Cardiovascular disease is the dominant cause of mortality in myositis patients, accounting for up to 55% of deaths.
A rheumatologist and a cardiologist discussed cardiac involvement in myositis during ACR Convergence 2020. Myositis: Getting to the Heart can be viewed by registered meeting attendees through Wednesday, March 11, 2021.
Louise Pyndt Diederichsen, MD, PhD, a rheumatologist and researcher from the Center for Rheumatology and Spine Diseases at Copenhagen University Hospital, opened the presentation with a discussion of myocarditis, coronary artery disease (CAD), autoantibodies, and the heart in myositis.
Myositis, characterized by inflammation of skeletal muscles leading to muscle weakness, includes the main subgroups polymyositis (PM), dermatomyositis (DM), inclusion body myositis (IBM), and juvenile DM (JDM). Other organs, including the heart, may also be affected by myositis.
“Two main processes are believed to be involved in heart affection in myositis,” Dr. Diederichsen said. “They are accelerated coronary atherosclerosis, which is common, and myocarditis, or inflammation of the myocardium. Subclinical myocarditis might be common, but I think it’s fair to say that severe myocarditis is quite rare.”
There’s a large body of evidence from population-based studies indicating increased risk of atherosclerosis in patients with myositis. Dr. Diederichsen and her colleagues conducted the only study using cardiac CT scan to investigate atherosclerosis in myositis patients. In the cross-sectional study, the researchers used cardiac CT scans to measure coronary artery calcification (CAC) in 76 patients with PM or DM and in 48 healthy controls.
“We found that high CAC score was much more frequent in patients with myositis—20% of them compared to 4% in the healthy controls,” she said.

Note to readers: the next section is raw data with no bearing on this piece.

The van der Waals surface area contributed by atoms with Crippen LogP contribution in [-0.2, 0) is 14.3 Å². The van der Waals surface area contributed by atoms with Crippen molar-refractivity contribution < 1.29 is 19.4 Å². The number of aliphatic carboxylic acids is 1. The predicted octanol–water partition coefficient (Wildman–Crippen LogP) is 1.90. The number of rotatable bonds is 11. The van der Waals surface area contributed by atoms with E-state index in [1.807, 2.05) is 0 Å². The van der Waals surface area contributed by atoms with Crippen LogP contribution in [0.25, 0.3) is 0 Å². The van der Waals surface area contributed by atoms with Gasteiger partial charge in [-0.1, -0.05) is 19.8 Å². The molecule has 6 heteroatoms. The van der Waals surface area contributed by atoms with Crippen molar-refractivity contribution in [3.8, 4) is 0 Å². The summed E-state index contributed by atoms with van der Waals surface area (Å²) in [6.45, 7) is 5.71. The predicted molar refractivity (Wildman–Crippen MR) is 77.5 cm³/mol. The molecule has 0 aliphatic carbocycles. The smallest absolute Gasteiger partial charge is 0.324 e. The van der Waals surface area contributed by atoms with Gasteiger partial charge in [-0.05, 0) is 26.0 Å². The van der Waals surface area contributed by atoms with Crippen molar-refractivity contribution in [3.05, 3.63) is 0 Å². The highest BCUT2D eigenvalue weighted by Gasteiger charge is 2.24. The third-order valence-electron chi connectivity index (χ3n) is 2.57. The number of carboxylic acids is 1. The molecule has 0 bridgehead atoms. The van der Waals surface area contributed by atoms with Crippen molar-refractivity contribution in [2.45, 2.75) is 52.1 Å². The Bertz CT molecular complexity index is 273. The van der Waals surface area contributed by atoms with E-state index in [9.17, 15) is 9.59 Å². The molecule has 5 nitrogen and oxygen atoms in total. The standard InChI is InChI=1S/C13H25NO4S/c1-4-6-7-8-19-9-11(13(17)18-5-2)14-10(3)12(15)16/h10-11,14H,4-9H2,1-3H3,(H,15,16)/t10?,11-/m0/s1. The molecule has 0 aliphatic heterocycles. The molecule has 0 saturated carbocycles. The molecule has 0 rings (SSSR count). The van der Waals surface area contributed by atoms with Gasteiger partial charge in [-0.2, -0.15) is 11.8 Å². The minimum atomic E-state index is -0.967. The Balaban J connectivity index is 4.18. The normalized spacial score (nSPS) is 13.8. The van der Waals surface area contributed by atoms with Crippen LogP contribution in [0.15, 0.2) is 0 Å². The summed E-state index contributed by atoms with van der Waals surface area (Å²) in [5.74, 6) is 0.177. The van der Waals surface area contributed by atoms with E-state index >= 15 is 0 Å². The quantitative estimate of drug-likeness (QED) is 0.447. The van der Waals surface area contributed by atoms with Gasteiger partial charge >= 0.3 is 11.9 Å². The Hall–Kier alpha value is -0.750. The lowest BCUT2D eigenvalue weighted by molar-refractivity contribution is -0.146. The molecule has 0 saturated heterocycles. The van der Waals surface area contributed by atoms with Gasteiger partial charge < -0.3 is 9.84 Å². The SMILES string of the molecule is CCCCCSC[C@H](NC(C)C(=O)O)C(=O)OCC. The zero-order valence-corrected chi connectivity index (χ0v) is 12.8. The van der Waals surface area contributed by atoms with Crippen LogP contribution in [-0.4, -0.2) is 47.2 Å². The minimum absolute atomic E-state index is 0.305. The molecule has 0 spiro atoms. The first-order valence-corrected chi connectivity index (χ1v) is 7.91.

Atherosclerosis can be visualized by different means—noninvasively by cardiac CT scan and invasively by coronary angiography.
There is less data on the prevalence of myocarditis in myositis patients. But in some biopsy studies, up to 30% of myositis patients had myocarditis, Dr. Diederichsen noted.
Myocarditis can be diagnosed by endomyocardial biopsy, which is the gold standard. It can also be visualized by imaging methods like cardiac MRI, which is commonly used in clinical practice. However, conventional cardiac MRI can miss subclinical cardiac disease. Newer cardiac MRI techniques like T1 mapping, T2 mapping, and extracellular volume have been used to identify subclinical disease.
Whenever clinical overt cardiac involvement is detected, myositis patients should be referred to a cardiologist, Dr. Diederichsen said.
Sammy Zakaria, MD, MPH, associate professor of medicine at Johns Hopkins University School of Medicine, described the cardiologist’s general approach for evaluating heart involvement in patients with inflammatory myopathies such as myositis.
The first step is taking a patient history designed to answer two questions: Does the patient have associated myocarditis or myopericarditis? And does the patient have clinical evidence of heart failure or arrhythmias? A detailed history will also look for unexplained dyspnea, palpitations or syncope, and chest pain.
After completing a patient history and physical examination, cardiologists have a battery of laboratory studies, tests, and imaging modalities to choose from. The two most useful lab tests measure troponin levels and brain natriuretic peptide (BNP), Dr. Zakaria said.
“In addition to bloodwork, every cardiologist is going to order an ECG [electrocardiogram]. This is an extremely sensitive test because 85% of patients with myositis who have associated myocarditis have some type of abnormality on an ECG,” he said.
The next step is performing imaging studies to determine the extent and severity of myocardial involvement. The two most useful tests are echocardiography and cardiac MRI, Dr. Zakaria said.
But the gold standard for determining if a patient has myocardial involvement is endomyocardial biopsy. It’s an invasive procedure, however, with a .8% risk of major adverse events, and not appropriate for all patients, he said.
“Management of patients with myositis and suspected myocardial involvement depends on close communication and collaboration with the referring rheumatologist,” said Dr. Zakaria, stressing the importance of multidisciplinary management at baseline and patient follow-up including a cardiologist. “The cardiologist will focus on therapies that are proven to increase cardiac function, such as beta blockers, ARBs (angiotensin II receptor blockers), and other medications.”